Not all accidents involve death or injury or even serious damage to rolling stock. A few are more memorable for their problems in recovery than in the incident itself. The circumstances surrounding the recovery of a class 31 locomotive from the staithes at Driffield in Yorkshire was just such an incident.
Class 31 locomotive No 31242 balances on the dividing walls of the staithes at Driffield on the 11th September 1981 after the cast iron rails collapsed under its weight. The crew had ignored the rule contained in the Sectional Appendix that locomotives were not allowed on the staithes. It was not recovered until the 3rd October after the wall, seen on the right, had been demolished to lift the locomotive out sideways.
On 10th September 1981 a ZTO brakevan DB 950919 ran away down the gradient onto the staithes at Driffield and over the end of the rail stops. The mobile breakdown gang sent from Hull to attend had the bright idea of sending a locomotive down the staithes to drag the van back.
Unfortunately, neither the gang or the locomotive crew took any notice of the prohibition order on locomotives on the staithes. Locomotives were prohibited because the structure, dating from the 1840s, had cast iron rails which would not take the 20 ton axle weight of a locomotive. As can be seen, the rails collapsed under the third axle leaving the locomotive balanced on the dividing wall by its second axle.
ZTO brakevan DB 950919 hangs over the end of Driffield Staithes
A close-up of the broken rail.
What appeared to be a straightforward recovery turned out to far from simple.
The recovery was set for the night of 18th September. Two 75 tons rail mounted cranes were booked one from Doncaster and one from Healey Mills. Unfortunately, on the morning of 18th September a train derailed at Blyton near Gainsborough and the Doncaster crane had to be diverted to that incident.
Recovery at Blyton on 18 September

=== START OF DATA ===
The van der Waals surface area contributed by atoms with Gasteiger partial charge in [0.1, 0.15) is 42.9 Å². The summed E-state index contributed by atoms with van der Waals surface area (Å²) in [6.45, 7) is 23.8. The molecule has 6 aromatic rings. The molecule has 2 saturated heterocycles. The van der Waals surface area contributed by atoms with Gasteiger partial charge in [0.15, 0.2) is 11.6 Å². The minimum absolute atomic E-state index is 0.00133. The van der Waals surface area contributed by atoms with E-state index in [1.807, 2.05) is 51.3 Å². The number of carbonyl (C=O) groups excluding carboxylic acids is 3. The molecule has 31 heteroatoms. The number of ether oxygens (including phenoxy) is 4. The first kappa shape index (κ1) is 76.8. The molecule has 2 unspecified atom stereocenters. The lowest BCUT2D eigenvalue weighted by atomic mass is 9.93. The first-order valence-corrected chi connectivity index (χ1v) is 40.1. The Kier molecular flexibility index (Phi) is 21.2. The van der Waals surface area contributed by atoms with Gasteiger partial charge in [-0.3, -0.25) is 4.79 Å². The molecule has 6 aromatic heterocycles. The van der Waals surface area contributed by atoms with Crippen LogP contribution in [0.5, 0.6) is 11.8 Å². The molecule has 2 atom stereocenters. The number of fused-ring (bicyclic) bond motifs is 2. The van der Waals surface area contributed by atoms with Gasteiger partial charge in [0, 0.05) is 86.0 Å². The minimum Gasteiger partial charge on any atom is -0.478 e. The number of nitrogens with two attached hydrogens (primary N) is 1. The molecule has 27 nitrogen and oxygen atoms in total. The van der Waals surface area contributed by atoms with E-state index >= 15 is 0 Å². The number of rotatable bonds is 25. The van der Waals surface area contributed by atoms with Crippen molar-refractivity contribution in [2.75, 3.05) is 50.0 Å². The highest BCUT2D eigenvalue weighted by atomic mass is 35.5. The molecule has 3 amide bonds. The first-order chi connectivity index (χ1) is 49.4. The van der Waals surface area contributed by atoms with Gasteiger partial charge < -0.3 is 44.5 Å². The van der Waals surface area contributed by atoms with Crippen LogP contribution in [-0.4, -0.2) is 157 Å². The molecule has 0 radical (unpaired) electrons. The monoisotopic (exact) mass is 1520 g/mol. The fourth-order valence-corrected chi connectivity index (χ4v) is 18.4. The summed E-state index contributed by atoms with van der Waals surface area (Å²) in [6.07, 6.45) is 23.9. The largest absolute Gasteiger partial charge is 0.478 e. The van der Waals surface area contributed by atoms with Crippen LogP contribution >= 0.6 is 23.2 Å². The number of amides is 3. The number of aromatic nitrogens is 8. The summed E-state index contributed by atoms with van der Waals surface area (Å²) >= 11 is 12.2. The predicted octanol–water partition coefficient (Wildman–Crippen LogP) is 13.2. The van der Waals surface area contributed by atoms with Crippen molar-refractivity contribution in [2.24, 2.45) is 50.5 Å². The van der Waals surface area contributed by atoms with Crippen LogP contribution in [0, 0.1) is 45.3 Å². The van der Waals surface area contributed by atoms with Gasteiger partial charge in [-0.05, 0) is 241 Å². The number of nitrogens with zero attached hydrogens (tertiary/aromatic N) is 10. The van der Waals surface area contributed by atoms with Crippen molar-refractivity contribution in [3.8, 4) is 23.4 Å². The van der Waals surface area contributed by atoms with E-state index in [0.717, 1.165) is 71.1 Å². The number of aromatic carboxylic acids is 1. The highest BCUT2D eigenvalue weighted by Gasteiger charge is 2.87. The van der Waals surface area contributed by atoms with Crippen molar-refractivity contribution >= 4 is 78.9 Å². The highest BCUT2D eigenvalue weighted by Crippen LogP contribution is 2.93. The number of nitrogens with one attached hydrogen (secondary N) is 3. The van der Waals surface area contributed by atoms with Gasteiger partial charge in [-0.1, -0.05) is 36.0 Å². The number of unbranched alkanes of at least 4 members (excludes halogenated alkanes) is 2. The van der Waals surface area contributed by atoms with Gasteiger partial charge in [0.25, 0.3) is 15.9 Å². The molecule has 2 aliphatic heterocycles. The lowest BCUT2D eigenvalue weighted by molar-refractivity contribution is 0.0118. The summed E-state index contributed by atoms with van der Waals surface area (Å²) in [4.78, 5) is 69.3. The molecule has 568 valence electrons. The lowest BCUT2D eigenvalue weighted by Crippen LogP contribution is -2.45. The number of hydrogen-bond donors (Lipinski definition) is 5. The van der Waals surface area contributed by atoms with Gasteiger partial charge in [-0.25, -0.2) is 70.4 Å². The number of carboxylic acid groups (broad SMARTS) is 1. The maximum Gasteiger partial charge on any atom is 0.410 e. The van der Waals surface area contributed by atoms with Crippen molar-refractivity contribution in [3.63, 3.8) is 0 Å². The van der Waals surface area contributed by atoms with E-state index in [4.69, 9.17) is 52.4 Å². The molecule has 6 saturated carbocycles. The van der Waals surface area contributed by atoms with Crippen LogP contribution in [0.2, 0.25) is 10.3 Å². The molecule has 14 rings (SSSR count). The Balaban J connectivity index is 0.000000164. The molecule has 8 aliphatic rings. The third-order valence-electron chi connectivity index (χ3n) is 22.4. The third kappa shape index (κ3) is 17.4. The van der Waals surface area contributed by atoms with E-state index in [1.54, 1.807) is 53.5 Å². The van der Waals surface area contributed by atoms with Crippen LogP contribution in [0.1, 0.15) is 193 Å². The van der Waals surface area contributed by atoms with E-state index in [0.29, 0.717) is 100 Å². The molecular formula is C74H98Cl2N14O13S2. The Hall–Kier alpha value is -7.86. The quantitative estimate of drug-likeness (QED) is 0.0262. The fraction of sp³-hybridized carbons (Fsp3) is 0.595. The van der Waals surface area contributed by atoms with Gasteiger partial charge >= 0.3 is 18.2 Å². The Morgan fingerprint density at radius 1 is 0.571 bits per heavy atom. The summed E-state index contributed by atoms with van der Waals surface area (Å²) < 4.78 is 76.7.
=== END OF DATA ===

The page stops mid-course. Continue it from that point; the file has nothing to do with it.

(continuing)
Doncasterís 75 ton rail crane and a 100 ton road crane lift a 100 ton tanker back onto its bogies on the 21st September 1981. Beneath the jib of the road crane a 45 ton 4 wheeled tank wagon can be seen with its wheels in the air. This carried bitumen residue which had solidified. Shortly after this photograph was taken the tank wagon, without warning rolled completely over onto its wheels. Fortunately no-one was near it at the time.
The leading 45 ton wagons lie where they were thrown in the derailment. Despite being "empty" there was sufficient bitumen residue which had solidified to cause a problem in righting these tank wagons. The cause of the accident was overspeeding. Note the distortion in the track.
Having recovered the Blyton wagons, attention could again be switched to the locomotive at Driffield. The recovery was now scheduled for the 25th September.
However, on the night, the Healey Mills crane broke down on site and again the recovery had to be aborted.
The next slot was the 3rd October. By now the wall alongside the locomotive had been demolished but the civil engineer considered that the 1840ís brick wall supporting the adjacent track would not take the weight of the cranes and the 110 ton locomotive so that lifting would be done from one track further away. This time the cranes used were the Doncaster and March, Cambridgeshire cranes both 75 ton rail cranes.
On the night the cranes were rigged but the ground was found to be so soft that the outriggers supporting the cranes disappeared into the ground as soon as weight was taken. Eventually, after several hours of packing sufficient stability was achieved to try a "snatch" i.e. a quick lift and swing in. The weight was taken and with the cranes teetering on the point of overturning the locomotive was swung inward towards the cranes and lowered onto the running track.
It had taken nearly a month to recover a locomotive from what should have been a simple incident.